Jes Hathaway is the editor in chief of National Fisherman magazine and NationalFisherman.com.
Written by Adrianne Madden
Wednesday, 24 November 2010
Three years ago, then-NMFS chief Bill Hogarth proposed a fishing moratorium for the Eastern Atlantic bluefin at a meeting of the International Commission for the Conservation of Atlantic Tunas.
Obviously and regrettably, he did not have enough support to push the ban through. However, what he did have was an understanding of U.S. fisheries and the state of global fisheries on the whole.
A lot of people in the industry grumbled about some of Hogarth's maneuvers. But with him as the leader of the U.S. fishing industry's regulating agency, fishermen at least had a fishing advocate who was working toward making things right for the industry, from stocks to docks.
Now fishermen are contending with NOAA director Jane Lubchenco, whose every action in office seems to leave her constituents reeling.
This week, Lubchenco is attending the annual ICCAT meeting, and her comments seem to bypass the big picture: "When there is uncertainty in science we believe that it is important to err on the side of caution. We believe that it is appropriate therefore to seek lower TACs for bluefin tuna for both sides of the Atlantic.
" Only someone who does not grasp that Western Atlantic fishermen have been following the precautionary principle and fishing legally under strict quotas in an effort to preserve their stock would suggest that the solution to saving bluefin is to reduce quotas on both sides of the Atlantic.
Only someone who doesn't know Mediterranean countries historically overfish their quota with no regard for bluefin's longevity would imagine that quota reductions could possibly be a long-term solution to the problem of illegal fishing.
I'm not sure where the uncertainty in the science may be. I don't believe we can deny that the bluefin's decline in the Eastern Atlantic is a persisting problem. U.S. fishermen have accepted restrictions with the hope that preservation on one side of the ocean could save the stock as a whole. But we cannot go it alone in a global fishery. What we need is enforcement of quotas on the other side of the ocean.
In the meantime, it would be nice to reward the fishermen-stewards of the resource on this side of the Atlantic with an incremental bump in their quota following an unprecedented season on the U.S. and Canadian east coasts.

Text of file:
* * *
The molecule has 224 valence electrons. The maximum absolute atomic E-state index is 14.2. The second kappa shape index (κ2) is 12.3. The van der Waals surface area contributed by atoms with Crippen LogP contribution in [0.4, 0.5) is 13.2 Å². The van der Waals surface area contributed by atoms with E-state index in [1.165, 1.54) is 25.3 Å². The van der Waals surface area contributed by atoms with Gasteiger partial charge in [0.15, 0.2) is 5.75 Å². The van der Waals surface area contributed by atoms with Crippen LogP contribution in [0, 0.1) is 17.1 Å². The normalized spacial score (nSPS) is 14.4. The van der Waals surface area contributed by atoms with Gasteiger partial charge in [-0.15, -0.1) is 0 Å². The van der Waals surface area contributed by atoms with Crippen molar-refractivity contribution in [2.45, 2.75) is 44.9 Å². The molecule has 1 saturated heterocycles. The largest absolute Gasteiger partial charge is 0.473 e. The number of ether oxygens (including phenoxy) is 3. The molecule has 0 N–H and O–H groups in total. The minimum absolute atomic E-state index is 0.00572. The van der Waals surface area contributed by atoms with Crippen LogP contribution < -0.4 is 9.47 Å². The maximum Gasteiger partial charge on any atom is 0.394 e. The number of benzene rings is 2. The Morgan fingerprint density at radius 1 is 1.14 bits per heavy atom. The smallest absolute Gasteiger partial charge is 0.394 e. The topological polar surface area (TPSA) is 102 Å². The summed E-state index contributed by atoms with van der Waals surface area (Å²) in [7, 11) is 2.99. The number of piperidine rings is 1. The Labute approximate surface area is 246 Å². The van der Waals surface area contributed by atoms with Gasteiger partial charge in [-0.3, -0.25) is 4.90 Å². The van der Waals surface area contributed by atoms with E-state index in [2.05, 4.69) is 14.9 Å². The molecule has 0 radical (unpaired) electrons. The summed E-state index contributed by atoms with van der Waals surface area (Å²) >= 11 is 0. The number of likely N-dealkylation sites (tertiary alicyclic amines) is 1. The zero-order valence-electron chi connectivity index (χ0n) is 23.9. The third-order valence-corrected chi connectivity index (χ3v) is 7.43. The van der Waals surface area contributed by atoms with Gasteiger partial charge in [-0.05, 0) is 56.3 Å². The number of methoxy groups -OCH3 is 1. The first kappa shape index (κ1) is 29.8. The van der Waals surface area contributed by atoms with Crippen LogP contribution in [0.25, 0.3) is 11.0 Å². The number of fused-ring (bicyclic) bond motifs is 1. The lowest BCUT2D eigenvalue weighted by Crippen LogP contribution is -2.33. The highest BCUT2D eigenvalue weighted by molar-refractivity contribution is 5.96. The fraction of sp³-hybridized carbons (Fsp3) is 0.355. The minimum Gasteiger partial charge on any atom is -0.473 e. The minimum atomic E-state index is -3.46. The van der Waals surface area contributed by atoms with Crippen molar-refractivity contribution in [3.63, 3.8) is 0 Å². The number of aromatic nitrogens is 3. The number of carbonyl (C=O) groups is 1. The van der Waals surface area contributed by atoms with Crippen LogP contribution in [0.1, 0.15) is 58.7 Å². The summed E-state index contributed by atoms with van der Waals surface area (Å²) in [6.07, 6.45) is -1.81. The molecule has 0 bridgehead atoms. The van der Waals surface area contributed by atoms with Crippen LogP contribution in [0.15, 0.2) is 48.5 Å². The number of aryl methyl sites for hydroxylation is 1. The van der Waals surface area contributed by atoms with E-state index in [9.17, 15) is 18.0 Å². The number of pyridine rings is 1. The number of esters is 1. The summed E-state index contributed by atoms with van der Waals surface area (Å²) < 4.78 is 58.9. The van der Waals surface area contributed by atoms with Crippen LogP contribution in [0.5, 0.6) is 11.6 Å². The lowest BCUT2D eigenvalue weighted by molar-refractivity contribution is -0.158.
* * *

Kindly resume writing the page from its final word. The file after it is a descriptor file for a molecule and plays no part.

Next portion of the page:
While a U.S. delegation of senators and representatives (from both sides of the aisle) seeks to "pursue a modest, yet scientifically justifiable increase in the total allowable catch of western Atlantic bluefin tuna," fishermen continue to suffer under the direction of a leader apparently disinterested in the past, present and future of a great American industry.
National Fisherman Live: 3/10/15
In this episode, Online Editor Leslie Taylor talks with Mike McLouglin, vice president of Dunlop Industrial and Protective Footwear.
National Fisherman Live: 2/24/15
In this episode:
March date set for disaster aid dispersal
Oregon LNG project could disrupt fishing
NOAA tweaks gear marking requirement
N.C. launches first commercial/recreational dock
Spiny lobster traps limits not well received
The Gulf of Maine Research Institute is partnering with restaurants throughout the region for an Out of the Blue promotion of cape shark, also known as dogfish. Starting Friday, July 3 and running until Sunday, July 12, cape shark will be available at each participating restaurant during the 10-day event. Cape shark is abundant and well deserving of a wider market.
As a joint Gulf of Mexico states seafood marketing effort sails into the sunset, the program’s Marketing Director has left for a job in the private seafood sector. Joanne McNeely Zaritsky, the former Marketing Director of the Gulf State Marketing Coalition, has joined St. Petersburg, FL based domestic seafood processor Captain’s Fine Foods as its new business development director to promote its USA shrimp product line.